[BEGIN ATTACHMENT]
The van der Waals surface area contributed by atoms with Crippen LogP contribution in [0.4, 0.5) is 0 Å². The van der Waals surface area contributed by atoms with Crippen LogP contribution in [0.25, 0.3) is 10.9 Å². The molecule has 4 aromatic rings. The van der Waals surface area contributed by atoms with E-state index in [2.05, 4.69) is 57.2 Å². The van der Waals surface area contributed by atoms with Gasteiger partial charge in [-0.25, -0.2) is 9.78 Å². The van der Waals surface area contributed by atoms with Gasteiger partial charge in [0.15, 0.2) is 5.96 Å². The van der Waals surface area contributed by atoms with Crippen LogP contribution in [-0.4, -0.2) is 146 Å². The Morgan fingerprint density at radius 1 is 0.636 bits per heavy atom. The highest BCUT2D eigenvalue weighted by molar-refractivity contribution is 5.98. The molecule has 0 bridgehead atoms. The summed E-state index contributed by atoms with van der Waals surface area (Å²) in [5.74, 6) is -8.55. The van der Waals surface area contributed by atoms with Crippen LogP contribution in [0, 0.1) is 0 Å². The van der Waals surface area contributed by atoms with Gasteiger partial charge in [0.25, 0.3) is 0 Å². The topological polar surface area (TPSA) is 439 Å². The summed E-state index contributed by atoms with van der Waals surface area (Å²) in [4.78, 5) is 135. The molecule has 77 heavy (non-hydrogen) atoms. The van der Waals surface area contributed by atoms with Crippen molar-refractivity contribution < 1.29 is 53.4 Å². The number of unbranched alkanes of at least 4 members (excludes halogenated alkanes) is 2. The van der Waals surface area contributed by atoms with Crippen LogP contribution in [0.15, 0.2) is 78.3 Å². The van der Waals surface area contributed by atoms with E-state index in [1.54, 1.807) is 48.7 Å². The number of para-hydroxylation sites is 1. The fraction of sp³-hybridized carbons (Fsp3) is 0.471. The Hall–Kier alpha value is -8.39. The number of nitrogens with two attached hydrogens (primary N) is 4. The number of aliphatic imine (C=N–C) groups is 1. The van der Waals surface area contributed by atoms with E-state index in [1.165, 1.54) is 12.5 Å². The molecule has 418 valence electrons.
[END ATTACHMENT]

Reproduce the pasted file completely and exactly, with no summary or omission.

The van der Waals surface area contributed by atoms with Crippen LogP contribution in [0.4, 0.5) is 0 Å². The van der Waals surface area contributed by atoms with Crippen LogP contribution in [0.25, 0.3) is 10.9 Å². The molecule has 4 aromatic rings. The van der Waals surface area contributed by atoms with E-state index in [2.05, 4.69) is 57.2 Å². The van der Waals surface area contributed by atoms with Gasteiger partial charge in [-0.25, -0.2) is 9.78 Å². The van der Waals surface area contributed by atoms with Gasteiger partial charge in [0.15, 0.2) is 5.96 Å². The van der Waals surface area contributed by atoms with Crippen LogP contribution in [-0.4, -0.2) is 146 Å². The Morgan fingerprint density at radius 1 is 0.636 bits per heavy atom. The highest BCUT2D eigenvalue weighted by molar-refractivity contribution is 5.98. The molecule has 0 bridgehead atoms. The summed E-state index contributed by atoms with van der Waals surface area (Å²) in [5.74, 6) is -8.55. The van der Waals surface area contributed by atoms with Crippen LogP contribution in [0, 0.1) is 0 Å². The van der Waals surface area contributed by atoms with Gasteiger partial charge in [0.25, 0.3) is 0 Å². The topological polar surface area (TPSA) is 439 Å². The summed E-state index contributed by atoms with van der Waals surface area (Å²) in [4.78, 5) is 135. The molecule has 77 heavy (non-hydrogen) atoms. The van der Waals surface area contributed by atoms with Crippen molar-refractivity contribution < 1.29 is 53.4 Å². The number of unbranched alkanes of at least 4 members (excludes halogenated alkanes) is 2. The van der Waals surface area contributed by atoms with Crippen LogP contribution in [0.15, 0.2) is 78.3 Å². The van der Waals surface area contributed by atoms with E-state index in [1.54, 1.807) is 48.7 Å². The number of para-hydroxylation sites is 1. The fraction of sp³-hybridized carbons (Fsp3) is 0.471. The Hall–Kier alpha value is -8.39. The number of nitrogens with two attached hydrogens (primary N) is 4. The number of aliphatic imine (C=N–C) groups is 1. The van der Waals surface area contributed by atoms with E-state index in [1.165, 1.54) is 12.5 Å². The molecule has 418 valence electrons.